Virginia Willis shows us How To Prep for Canning as she makes Italian-Style Canned Tomatoes, as seen on her Course Canning, Pickling and Preserving with Virginia Willis on Food Network Kitchen.
Recipe courtesy of Virginia Willis

Italian-Style Canned Tomatoes

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  • Level: Intermediate
  • Total: 3 hr
  • Active: 1 hr 30 min
  • Yield: 1 quart
Canned tomatoes are a home canner’s dream. Who doesn’t want to gaze at rows of jars of their own home-canned tomatoes lined up like soldiers in the middle of winter? That’s winning! The deal is that to do anything of any quantity, you have to put up a lot of tomatoes. According to the National Center for Home Preservation, an average of 21 pounds is needed per canner load of 7 quarts! Please notice this recipe is for 1 single quart and you will need to scale up accordingly.



Special equipment:
Boiling water canner with a rack, canning tongs, quart jars
  1. Place a wire rack in a rimmed baking sheet or line it with a clean towel. Set aside.
  2. Wash the tomatoes. Bring a large pot of water to a boil. Prepare an ice bath in a large bowl. Cut a small “X” in the blossom end, or bottom, of each tomato with a paring knife. Dip the tomatoes in the boiling water for 30 to 60 seconds, then immediately plunge them into the ice bath. Slip off the skins and remove the cores. 
  3. Heat the tomato juice in a small non-reactive pot until simmering. Place the canning rack in the canner and fill the pot with water; bring to a boil over high heat. 
  4. Place a still-hot, clean quart canning jar (see Cook's Notes) on the prepared baking sheet. (This will help contain any dribbles or spills and prevent the jars from directly touching the metal.) Place the lemon juice and salt in the jar. Add the basil leaves. Pack the tomatoes into the jar one at a time, pressing firmly to remove any air pockets and leaving at least 1/2 inch of headroom. Cover the tomatoes in the jar with the hot tomato juice, leaving 1/2 inch of headroom.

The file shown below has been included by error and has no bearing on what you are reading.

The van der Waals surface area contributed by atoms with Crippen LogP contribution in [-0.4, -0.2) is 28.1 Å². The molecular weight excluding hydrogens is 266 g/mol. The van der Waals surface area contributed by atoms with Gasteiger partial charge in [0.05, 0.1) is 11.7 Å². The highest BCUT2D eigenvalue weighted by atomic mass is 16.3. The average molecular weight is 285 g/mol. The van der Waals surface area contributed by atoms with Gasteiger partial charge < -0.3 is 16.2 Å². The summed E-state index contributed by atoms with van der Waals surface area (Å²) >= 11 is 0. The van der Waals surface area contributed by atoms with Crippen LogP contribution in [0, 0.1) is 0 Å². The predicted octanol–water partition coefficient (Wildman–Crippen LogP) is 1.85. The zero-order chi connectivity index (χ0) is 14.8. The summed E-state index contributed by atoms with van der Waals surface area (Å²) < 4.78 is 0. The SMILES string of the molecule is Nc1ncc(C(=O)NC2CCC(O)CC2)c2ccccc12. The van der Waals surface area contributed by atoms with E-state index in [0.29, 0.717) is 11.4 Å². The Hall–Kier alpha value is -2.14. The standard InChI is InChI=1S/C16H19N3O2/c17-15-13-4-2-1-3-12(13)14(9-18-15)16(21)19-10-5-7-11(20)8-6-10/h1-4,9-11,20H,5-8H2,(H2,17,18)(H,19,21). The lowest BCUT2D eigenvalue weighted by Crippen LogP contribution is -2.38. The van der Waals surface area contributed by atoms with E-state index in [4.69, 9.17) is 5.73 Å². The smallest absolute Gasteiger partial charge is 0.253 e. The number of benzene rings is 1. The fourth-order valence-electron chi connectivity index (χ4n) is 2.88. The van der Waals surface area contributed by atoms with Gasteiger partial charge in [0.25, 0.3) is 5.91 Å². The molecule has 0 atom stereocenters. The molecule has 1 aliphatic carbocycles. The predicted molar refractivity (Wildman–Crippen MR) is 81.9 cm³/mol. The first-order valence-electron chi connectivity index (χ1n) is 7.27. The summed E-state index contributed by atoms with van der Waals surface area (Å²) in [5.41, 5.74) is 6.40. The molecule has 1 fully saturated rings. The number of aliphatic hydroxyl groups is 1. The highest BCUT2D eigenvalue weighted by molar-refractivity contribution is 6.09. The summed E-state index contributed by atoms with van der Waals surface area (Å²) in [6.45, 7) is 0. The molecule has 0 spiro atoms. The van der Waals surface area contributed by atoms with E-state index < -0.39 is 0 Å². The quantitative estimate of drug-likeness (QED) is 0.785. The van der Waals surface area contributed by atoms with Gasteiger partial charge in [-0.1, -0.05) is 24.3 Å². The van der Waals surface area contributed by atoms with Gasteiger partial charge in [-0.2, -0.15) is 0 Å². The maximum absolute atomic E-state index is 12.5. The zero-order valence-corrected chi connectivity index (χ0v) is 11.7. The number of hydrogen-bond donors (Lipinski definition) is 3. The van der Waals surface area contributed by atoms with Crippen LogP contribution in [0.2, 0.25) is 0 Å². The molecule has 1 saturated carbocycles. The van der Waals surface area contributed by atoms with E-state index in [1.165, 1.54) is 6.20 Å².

5. Using tongs, place the jars on the rack in the canner. The water should cover the jars by at least 1 inch. Cover the canner. Return the water to a boil and boil gently for 85 minutes (at altitudes less than 1,000 feet elevation; see Cook's Note). Using tongs, transfer the jars to a towel to cool. If the seal works and fits properly, the metal lid will be slightly concave within 24 hours of processing. Store in a cool dark place for up to 1 year. 

Cook’s Note

For both pints and quarts, add 5 minutes processing time for altitudes between 1,001 to 3,000 feet elevation, 10 minutes processing time for altitudes between 3,001 to 6,000 feet elevation and 15 minutes processing time for altitudes above 6,000 feet elevation. It is important to use bottled lemon juice so that the acidity is consistent and the proper strength to affect the pH. High-acid foods such as fruits, pickles, sauerkraut, jams, jellies, marmalades and fruit butters with a pH level of 4.6 or lower can be preserved by boiling water canning (low-acid foods, such as canned meats and fish, require a pressure cooker). Boiling water canning makes use of a large pot that’s tall enough to fully submerge canning jars by at least an inch of water. The pot is used for both sterilization of jars prior to filling and for boiling the jars once they are filled. You don’t necessarily need to purchase a boiling water bath canner if you don’t already have one. Any large, deep stockpot equipped with a lid and a rack can double as a boiling water canner. Keep in mind: The pot must be large enough to fully surround and immerse the jars in water by 1 to 2 inches and allow for the water to boil rapidly with the lid on. It is not necessary to sterilize jars beforehand if processing jars in a boiling water canner for 10 minutes of longer. The jars should instead be freshly cleaned and well washed in hot soapy water. Any jars processed less than 10 minutes must be presterilized and the lids and rings placed into simmering, not boiling, water. Rings can be reused, but lids should be new and used only once for boiling water canning.